Anyway, thanks for following along!


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  • Posted by esox07 4b Wisconsin (My Page) on
    Sat, May 5, 12 at 23:39

Yep. looks like you have some work ahead of you. I think I may go ahead and pot up my overwintered plants now too. The seedlings will have to wait though.
Bruce


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Thanks, Bruce! I try to get a little done each day at this point. Half of those plants are going to the GF's. So, basically I have 2 gardens to get ready. This time of year always gets busy! :-)


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A short update. I got everything prepped and planted in the garden this weekend. Also potted up those destined for pots. I couldn't really get a good pic today because of the strong sun / deep shadows. But, everybody seems to be doing just fine. :-)

Since I know how much everyone here loves pics, here are a couple of closer up shots.

First, the Lemon Drop is really starting to put out new growth. No branches yet, but, lots of leaves coming in.

Lemon Drop coming back, Pruned to stumps, this lemon drop pepper is coming back

And here is a shot of the 2 Suave Oranges in different mixes. The one in the commercial mix definitely has bigger leaves at this point. This was taken on day 8 after transplant.

5-1-1 comparison day 8, 8 days after repotting into 2 diff mixes


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Great looking plants!

How are you fertilizing this year?


Josh


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Thanks, Josh! I am using Foliage Pro 9-3-6 between 1/4-1/2 strength at almost every watering.


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Got a couple of pictures tonight after a short rain shower.

Here is the garden group including Big Jims, Ancho San Martin Hybrids, Guajillo, Pasilla Bajio, Ahi Chinchi Amarillo, Sheepnose Pimento, and a Thai Hot.
Peppers In Garden, These are the ones that made it into the garden proper

And the 5-1-1 comparison - two Suave Orange Habaneros.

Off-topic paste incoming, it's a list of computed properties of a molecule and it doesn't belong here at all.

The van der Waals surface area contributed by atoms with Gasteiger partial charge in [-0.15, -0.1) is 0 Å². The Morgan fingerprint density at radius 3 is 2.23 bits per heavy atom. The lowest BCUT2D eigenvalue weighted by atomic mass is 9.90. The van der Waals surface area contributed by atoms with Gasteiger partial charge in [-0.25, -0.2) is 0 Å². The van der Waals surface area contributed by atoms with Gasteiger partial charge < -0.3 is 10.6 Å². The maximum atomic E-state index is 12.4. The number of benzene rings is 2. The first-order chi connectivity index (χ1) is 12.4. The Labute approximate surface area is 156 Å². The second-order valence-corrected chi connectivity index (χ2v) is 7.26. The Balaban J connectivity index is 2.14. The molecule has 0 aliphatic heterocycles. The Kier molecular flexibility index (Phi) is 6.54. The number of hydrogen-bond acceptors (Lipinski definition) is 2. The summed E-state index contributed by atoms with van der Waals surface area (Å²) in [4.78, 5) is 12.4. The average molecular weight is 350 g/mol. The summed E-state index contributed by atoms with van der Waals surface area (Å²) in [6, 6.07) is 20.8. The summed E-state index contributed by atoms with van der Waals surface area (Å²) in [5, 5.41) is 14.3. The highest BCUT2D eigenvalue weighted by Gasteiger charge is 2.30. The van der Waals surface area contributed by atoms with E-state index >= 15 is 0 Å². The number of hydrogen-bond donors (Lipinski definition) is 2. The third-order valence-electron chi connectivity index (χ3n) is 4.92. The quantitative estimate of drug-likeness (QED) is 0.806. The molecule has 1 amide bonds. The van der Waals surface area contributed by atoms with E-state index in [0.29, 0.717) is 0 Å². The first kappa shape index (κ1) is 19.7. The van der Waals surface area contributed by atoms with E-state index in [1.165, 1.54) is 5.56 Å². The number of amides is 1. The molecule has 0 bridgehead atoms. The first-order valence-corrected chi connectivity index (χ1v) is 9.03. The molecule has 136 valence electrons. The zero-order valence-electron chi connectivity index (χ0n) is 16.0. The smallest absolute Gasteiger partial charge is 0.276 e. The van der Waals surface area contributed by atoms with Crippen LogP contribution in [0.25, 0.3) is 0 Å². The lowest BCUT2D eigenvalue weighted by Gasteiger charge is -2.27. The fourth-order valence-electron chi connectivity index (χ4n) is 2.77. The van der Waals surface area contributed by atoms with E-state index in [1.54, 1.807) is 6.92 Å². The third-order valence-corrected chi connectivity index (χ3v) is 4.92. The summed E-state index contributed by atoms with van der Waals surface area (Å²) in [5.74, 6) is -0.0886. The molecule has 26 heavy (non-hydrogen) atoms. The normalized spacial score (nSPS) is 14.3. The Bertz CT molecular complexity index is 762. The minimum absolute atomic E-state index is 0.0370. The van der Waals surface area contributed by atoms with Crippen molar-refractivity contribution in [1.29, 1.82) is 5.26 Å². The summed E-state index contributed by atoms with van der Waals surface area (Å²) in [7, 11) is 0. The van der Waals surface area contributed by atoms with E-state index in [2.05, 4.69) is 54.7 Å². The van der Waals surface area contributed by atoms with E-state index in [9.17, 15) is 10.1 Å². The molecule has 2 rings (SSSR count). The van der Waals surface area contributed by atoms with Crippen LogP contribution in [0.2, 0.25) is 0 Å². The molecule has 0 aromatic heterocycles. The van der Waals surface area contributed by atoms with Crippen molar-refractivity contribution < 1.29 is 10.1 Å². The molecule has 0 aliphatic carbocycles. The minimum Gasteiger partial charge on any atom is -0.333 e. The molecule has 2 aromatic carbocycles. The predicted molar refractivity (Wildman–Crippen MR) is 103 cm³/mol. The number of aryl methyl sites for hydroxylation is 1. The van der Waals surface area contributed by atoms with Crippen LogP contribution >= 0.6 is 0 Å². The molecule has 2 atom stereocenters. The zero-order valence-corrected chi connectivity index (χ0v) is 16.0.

5-1-1 comparison day 15

And an updated shot of the Lemon drop that I pruned back to a few sticks when I repotted him from his overwintered home into 5-1-1 on 4/21/2012 - so that would make it about 4 weeks ago.
Lemon Drop Coming Back, Pruned this lemon drop pepper way back but it's growing well


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Well, it's been about a month, so, thought I'd upload a couple of pics.

The Lemon Drop from above is going well and starting to bloom.
Lemon Drop New Growth

The Suave Orange soil test comparison....Not much to say. The 5-1-1 plant is still not much bigger than a month ago. The one in regular mix is much bigger and starting to set blooms.
soil comparison, Not much comparison

Thought I'd throw in this other Lemon Drop that I had overwintered but, didn't prune back. He is in a mix of mostly the regular mix with 5-1-1 filler when I potted him up (small increase in pot size - so, mostly old mix). He got blown off the table during a storm last night, so, he's leaning more than usual. But, loaded with pods and I've picked a couple already.
Lemon Drop After Storm, This Lemon Drop Fell off the table during a storm

Everyone in the garden is doing fine, most are blooming / setting fruit. Tomatoes are also blooming and most have set fruit. We finally got some rain again for the first time in a couple of weeks. I expect an explosion of growth this week. :-)


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All your plants are looking great! The one in the 5-1-1 mix not doing so well, what type of wood did you find as your pine bark? Did you filter out the sap wood? Did you pick a treated pine multch? Something does not seem right with the materials. I have not yet used this mix but plan to next season.

Mark


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Great looking plants, indeed!

At this point, we know that something is off with that pot of 5-1-1.
There does appear to be a lot of visible sapwood on top, but maybe that's not indicative
of the overall sapwood inclusion. The particle size of the bark could be a bit large, which
can impact drainage characteristics of the mix. Third thing to consider would be the Lime.
Tsheets, can you carefully lift the plant out of the container to inspect the roots?
Maybe something is going on down below....?


Josh


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  • Posted by esox07 4b Wisconsin (My Page) on
    Sun, Jun 17, 12 at 16:52

YES, Tsheets, it looks like you are experiencing the same problem I had with my seed starts this winter. THey germinated and sprouted fine but then just sat there at that stage at about an inch tall for a month and eventually started turning dark black/purple and the seed leaves began to drop even before the true leaves started sprouting. After being seedlings for a month, I finally decided it was do or die and I took them out of the "mix" and put them into some Orchid mix. After a week or so, they finally got some leaves and started growing normally. But my "mix" was basically a 5-1-1 but with a mostly sapwood composition for the 5 part. I figured it was good enough since it was chopped real fine but mostly wood instead of bark. But it caused my plants to stall for a whole month and they were on their way to dying before I finally repotted. Josh knows what I am talking about. He prompted me to repot them just in time since some didn't even have seed leaves left at that point. But once repotted, they took off.